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We Can't Be Trauma-Informed Without Talking Attachment

Our earliest connections determine how safe we feel in the world.

Key points

  • Infancy is the most critical time in brain development.
  • Disruptions in attachment can cause lifelong mental health challenges.
  • It takes a village to help families raise kids from hard places.
  • The alleviation of one child's or one family's trauma benefits our larger society and the world.
Photo courtesy of Lisa Yount (Unsplash)
The neuropathways of attachment patterns begin in infancy and beyond.
Photo courtesy of Lisa Yount (Unsplash)

I'll never forget when our son's therapist made the comment: "I've been doing therapy for over 30 years, and I've seen attachment disorders on the rise." As an adoptive mom, I expected some degree of attachment disorder with my child but was surprised to hear that he had seen an increase in attachment disorder symptoms in children raised in their biological families as well.

"I'm seeing a fallout from kids placed in bad daycare situations," he said. "Most families need two incomes nowadays. Families are stretched. The kids are suffering."

I felt a twinge of relief, knowing that I was able to stay home to raise my kids, both of whom were adopted as toddlers. My husband's income was modest, but the small sacrifice of my career (and income) seemed minor compared to the potential fallout of an additional absent caregiver in the lives of my children. They needed consistency, nurturing, and predictability, and I knew it.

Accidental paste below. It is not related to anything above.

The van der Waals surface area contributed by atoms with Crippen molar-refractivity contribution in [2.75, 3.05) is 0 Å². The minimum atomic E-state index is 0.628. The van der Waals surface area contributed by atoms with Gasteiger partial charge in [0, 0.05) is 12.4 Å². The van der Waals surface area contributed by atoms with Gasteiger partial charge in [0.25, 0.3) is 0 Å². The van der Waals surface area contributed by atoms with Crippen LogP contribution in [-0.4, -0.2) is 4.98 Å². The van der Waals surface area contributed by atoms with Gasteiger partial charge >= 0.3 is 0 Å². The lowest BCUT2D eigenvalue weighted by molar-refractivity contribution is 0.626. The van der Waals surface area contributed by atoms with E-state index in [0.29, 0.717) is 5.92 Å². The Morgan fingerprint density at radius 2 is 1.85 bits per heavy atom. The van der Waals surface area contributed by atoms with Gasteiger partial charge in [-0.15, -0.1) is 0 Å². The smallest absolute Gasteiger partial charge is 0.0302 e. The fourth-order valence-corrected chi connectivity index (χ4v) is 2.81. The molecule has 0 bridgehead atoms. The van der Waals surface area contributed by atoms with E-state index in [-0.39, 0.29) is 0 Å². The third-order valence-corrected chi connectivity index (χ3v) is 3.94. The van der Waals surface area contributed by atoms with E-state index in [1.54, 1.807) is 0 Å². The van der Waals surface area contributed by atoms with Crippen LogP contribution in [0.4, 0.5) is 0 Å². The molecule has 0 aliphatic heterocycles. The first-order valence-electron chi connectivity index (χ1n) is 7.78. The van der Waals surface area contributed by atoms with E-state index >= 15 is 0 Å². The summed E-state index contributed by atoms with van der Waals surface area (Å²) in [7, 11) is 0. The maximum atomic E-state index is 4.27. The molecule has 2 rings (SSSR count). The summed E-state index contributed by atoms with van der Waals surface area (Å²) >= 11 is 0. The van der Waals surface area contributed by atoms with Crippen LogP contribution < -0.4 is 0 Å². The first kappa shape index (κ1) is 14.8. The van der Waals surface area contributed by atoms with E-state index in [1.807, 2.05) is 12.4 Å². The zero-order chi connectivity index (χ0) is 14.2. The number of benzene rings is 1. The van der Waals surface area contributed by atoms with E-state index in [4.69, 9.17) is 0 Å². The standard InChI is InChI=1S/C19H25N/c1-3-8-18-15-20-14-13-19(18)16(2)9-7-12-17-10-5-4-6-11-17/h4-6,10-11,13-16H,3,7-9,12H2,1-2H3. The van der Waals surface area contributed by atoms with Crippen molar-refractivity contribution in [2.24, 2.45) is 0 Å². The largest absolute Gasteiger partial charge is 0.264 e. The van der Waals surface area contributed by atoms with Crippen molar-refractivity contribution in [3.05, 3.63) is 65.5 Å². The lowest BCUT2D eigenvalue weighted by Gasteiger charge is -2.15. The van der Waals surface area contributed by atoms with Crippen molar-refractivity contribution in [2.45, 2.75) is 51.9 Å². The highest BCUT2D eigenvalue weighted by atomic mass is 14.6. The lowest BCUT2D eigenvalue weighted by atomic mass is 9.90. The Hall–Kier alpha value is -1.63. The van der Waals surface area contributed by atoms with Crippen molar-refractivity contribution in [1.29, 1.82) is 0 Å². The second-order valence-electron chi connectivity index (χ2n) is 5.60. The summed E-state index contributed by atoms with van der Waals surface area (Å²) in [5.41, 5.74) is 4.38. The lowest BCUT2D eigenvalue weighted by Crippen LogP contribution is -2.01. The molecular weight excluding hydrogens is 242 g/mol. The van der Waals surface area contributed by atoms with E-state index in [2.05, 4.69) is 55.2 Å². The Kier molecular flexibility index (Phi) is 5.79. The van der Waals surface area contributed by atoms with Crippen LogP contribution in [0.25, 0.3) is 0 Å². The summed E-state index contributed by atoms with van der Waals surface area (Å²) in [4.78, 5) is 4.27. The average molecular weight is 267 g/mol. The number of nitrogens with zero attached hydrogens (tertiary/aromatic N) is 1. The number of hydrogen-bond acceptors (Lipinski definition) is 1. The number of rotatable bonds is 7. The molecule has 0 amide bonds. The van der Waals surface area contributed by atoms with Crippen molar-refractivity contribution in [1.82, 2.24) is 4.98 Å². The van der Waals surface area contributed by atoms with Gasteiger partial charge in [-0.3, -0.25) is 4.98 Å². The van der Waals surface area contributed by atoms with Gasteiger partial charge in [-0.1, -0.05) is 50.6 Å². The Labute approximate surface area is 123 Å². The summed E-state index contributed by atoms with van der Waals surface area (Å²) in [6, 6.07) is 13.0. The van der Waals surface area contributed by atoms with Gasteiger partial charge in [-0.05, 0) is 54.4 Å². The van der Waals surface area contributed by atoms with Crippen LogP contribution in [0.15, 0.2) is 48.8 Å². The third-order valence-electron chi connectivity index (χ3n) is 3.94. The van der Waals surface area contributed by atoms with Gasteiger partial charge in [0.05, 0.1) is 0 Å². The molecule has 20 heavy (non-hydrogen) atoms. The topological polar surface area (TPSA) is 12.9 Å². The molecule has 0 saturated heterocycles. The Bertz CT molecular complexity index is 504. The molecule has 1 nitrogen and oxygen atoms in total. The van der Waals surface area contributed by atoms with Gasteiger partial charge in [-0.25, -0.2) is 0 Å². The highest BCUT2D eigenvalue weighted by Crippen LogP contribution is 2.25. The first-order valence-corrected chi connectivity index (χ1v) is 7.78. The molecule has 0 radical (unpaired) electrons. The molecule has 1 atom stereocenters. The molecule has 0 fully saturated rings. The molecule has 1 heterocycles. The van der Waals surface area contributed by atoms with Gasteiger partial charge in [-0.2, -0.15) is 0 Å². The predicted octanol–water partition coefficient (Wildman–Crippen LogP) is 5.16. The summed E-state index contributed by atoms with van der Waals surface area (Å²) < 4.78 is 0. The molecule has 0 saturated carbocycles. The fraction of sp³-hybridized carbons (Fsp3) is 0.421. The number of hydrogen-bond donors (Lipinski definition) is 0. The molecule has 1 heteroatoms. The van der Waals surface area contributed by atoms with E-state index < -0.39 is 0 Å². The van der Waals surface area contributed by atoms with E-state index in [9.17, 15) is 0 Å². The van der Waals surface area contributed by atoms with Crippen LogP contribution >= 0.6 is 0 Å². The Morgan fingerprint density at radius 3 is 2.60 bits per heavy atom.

It's hard work raising children who were abandoned in infancy and who spent their earliest months and years in institutions or foster care. But I knew enough from working with women and children in the addiction community to realize the importance of staying the course, even when parenting suddenly felt like a demanding life sentence as my son continued to push me away and thwart my efforts to connect.

Trust vs. Mistrust

I understand that my son’s mistrust of the world originated in infancy—the most crucial time of emotional development[1]. His extreme orphanage neglect ignited a faulty wiring system that registered (and continues to register) me as a threat. Passive-aggressive behaviors in the form of (unintentional) resistance to learning, receiving nurture, and engaging with the world in healthy ways became problematic early on, requiring a village of specialists to help along the way. Despite his rough beginnings, he has made good progress.

I understood that I didn’t create my son’s trauma, but like a tiger responding to danger in the wild, his limbic brain remained in control. His earliest experiences were laden with the fear of abandonment and neglect. Despite my well-intentioned love and nurturing, my mere presence stirred up feelings of terror, angst, and hostility—requiring a lifetime of sensitivity to these issues and the emotional excavation of everything I had known (or thought I had known) about parenting.

Attachment and Brain Development

Terry Levy, at the Evergreen Psychotherapy Center, writes that “While the brain evolves throughout a lifetime, the relationships formed in early childhood are most important to shaping the brain’s development and behavior.” He continues by affirming that “the social world of the child during the first 45 months (nine months in the womb, three years after birth) determines how the brain and mind are formed and how well they work.”[2]